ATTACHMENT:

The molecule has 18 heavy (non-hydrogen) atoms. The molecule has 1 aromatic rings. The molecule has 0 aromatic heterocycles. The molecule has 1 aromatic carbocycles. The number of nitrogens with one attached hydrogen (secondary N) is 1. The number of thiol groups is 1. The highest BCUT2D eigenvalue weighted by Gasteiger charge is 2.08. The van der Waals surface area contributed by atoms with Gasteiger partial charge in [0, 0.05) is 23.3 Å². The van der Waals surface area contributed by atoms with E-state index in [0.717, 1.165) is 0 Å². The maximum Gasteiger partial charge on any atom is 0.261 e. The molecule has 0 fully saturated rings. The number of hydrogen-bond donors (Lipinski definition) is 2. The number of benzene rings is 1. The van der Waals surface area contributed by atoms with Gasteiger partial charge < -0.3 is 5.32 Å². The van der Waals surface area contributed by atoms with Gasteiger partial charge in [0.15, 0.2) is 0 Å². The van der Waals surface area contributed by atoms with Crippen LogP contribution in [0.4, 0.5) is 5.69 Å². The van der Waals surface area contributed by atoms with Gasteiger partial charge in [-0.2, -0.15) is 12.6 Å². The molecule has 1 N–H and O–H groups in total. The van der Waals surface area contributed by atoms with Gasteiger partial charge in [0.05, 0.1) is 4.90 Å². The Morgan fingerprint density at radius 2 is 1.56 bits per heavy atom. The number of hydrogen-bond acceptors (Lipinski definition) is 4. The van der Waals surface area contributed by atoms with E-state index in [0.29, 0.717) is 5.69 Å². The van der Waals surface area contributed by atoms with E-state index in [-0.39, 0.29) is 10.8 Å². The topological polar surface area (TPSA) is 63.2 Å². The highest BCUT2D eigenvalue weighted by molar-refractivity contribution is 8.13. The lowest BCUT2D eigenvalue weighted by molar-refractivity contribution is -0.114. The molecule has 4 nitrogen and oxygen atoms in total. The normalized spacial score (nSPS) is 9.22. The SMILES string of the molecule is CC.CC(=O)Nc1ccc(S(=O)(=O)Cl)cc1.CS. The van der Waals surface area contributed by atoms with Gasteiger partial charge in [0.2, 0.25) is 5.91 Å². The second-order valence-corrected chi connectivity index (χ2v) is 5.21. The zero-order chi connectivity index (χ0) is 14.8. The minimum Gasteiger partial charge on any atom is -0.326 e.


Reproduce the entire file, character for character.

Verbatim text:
The molecule has 18 heavy (non-hydrogen) atoms. The molecule has 1 aromatic rings. The molecule has 0 aromatic heterocycles. The molecule has 1 aromatic carbocycles. The number of nitrogens with one attached hydrogen (secondary N) is 1. The number of thiol groups is 1. The highest BCUT2D eigenvalue weighted by Gasteiger charge is 2.08. The van der Waals surface area contributed by atoms with Gasteiger partial charge in [0, 0.05) is 23.3 Å². The van der Waals surface area contributed by atoms with E-state index in [0.717, 1.165) is 0 Å². The maximum Gasteiger partial charge on any atom is 0.261 e. The molecule has 0 fully saturated rings. The number of hydrogen-bond donors (Lipinski definition) is 2. The number of benzene rings is 1. The van der Waals surface area contributed by atoms with Gasteiger partial charge < -0.3 is 5.32 Å². The van der Waals surface area contributed by atoms with Gasteiger partial charge in [0.15, 0.2) is 0 Å². The van der Waals surface area contributed by atoms with Crippen LogP contribution in [0.4, 0.5) is 5.69 Å². The van der Waals surface area contributed by atoms with Gasteiger partial charge in [-0.2, -0.15) is 12.6 Å². The molecule has 1 N–H and O–H groups in total. The van der Waals surface area contributed by atoms with Gasteiger partial charge in [0.05, 0.1) is 4.90 Å². The Morgan fingerprint density at radius 2 is 1.56 bits per heavy atom. The number of hydrogen-bond acceptors (Lipinski definition) is 4. The van der Waals surface area contributed by atoms with E-state index in [0.29, 0.717) is 5.69 Å². The van der Waals surface area contributed by atoms with E-state index in [-0.39, 0.29) is 10.8 Å². The topological polar surface area (TPSA) is 63.2 Å². The highest BCUT2D eigenvalue weighted by molar-refractivity contribution is 8.13. The lowest BCUT2D eigenvalue weighted by molar-refractivity contribution is -0.114. The molecule has 4 nitrogen and oxygen atoms in total. The normalized spacial score (nSPS) is 9.22. The SMILES string of the molecule is CC.CC(=O)Nc1ccc(S(=O)(=O)Cl)cc1.CS. The van der Waals surface area contributed by atoms with Gasteiger partial charge in [0.2, 0.25) is 5.91 Å². The second-order valence-corrected chi connectivity index (χ2v) is 5.21. The zero-order chi connectivity index (χ0) is 14.8. The minimum Gasteiger partial charge on any atom is -0.326 e.